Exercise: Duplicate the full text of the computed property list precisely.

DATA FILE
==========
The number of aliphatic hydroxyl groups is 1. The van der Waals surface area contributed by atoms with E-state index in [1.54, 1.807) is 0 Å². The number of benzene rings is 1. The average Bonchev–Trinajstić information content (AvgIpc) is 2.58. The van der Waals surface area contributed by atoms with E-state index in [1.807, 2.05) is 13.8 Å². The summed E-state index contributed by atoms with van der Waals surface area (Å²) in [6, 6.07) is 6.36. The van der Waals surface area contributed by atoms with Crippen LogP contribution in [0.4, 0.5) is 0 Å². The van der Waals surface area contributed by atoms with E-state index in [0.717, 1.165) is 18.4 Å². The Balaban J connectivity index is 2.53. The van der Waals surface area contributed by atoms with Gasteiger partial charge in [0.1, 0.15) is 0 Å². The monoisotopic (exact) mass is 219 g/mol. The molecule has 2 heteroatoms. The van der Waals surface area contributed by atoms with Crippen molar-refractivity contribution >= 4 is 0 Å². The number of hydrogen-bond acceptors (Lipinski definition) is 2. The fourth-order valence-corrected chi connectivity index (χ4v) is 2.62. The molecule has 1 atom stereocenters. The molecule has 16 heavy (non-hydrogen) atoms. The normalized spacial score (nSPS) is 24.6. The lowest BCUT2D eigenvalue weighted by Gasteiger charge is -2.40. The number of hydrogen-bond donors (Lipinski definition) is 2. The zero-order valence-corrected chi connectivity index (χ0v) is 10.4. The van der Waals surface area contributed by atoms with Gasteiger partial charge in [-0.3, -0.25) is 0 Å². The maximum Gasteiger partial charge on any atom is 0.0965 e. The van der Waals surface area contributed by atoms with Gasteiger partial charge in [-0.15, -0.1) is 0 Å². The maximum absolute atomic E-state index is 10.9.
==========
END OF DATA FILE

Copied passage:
The number of aliphatic hydroxyl groups is 1. The van der Waals surface area contributed by atoms with E-state index in [1.54, 1.807) is 0 Å². The number of benzene rings is 1. The average Bonchev–Trinajstić information content (AvgIpc) is 2.58. The van der Waals surface area contributed by atoms with E-state index in [1.807, 2.05) is 13.8 Å². The summed E-state index contributed by atoms with van der Waals surface area (Å²) in [6, 6.07) is 6.36. The van der Waals surface area contributed by atoms with Crippen LogP contribution in [0.4, 0.5) is 0 Å². The van der Waals surface area contributed by atoms with E-state index in [0.717, 1.165) is 18.4 Å². The Balaban J connectivity index is 2.53. The van der Waals surface area contributed by atoms with Gasteiger partial charge in [0.1, 0.15) is 0 Å². The monoisotopic (exact) mass is 219 g/mol. The molecule has 2 heteroatoms. The van der Waals surface area contributed by atoms with Crippen molar-refractivity contribution >= 4 is 0 Å². The number of hydrogen-bond acceptors (Lipinski definition) is 2. The fourth-order valence-corrected chi connectivity index (χ4v) is 2.62. The molecule has 1 atom stereocenters. The molecule has 16 heavy (non-hydrogen) atoms. The normalized spacial score (nSPS) is 24.6. The lowest BCUT2D eigenvalue weighted by Gasteiger charge is -2.40. The number of hydrogen-bond donors (Lipinski definition) is 2. The zero-order valence-corrected chi connectivity index (χ0v) is 10.4. The van der Waals surface area contributed by atoms with Gasteiger partial charge in [-0.3, -0.25) is 0 Å². The maximum Gasteiger partial charge on any atom is 0.0965 e. The van der Waals surface area contributed by atoms with Gasteiger partial charge in [-0.15, -0.1) is 0 Å². The maximum absolute atomic E-state index is 10.9.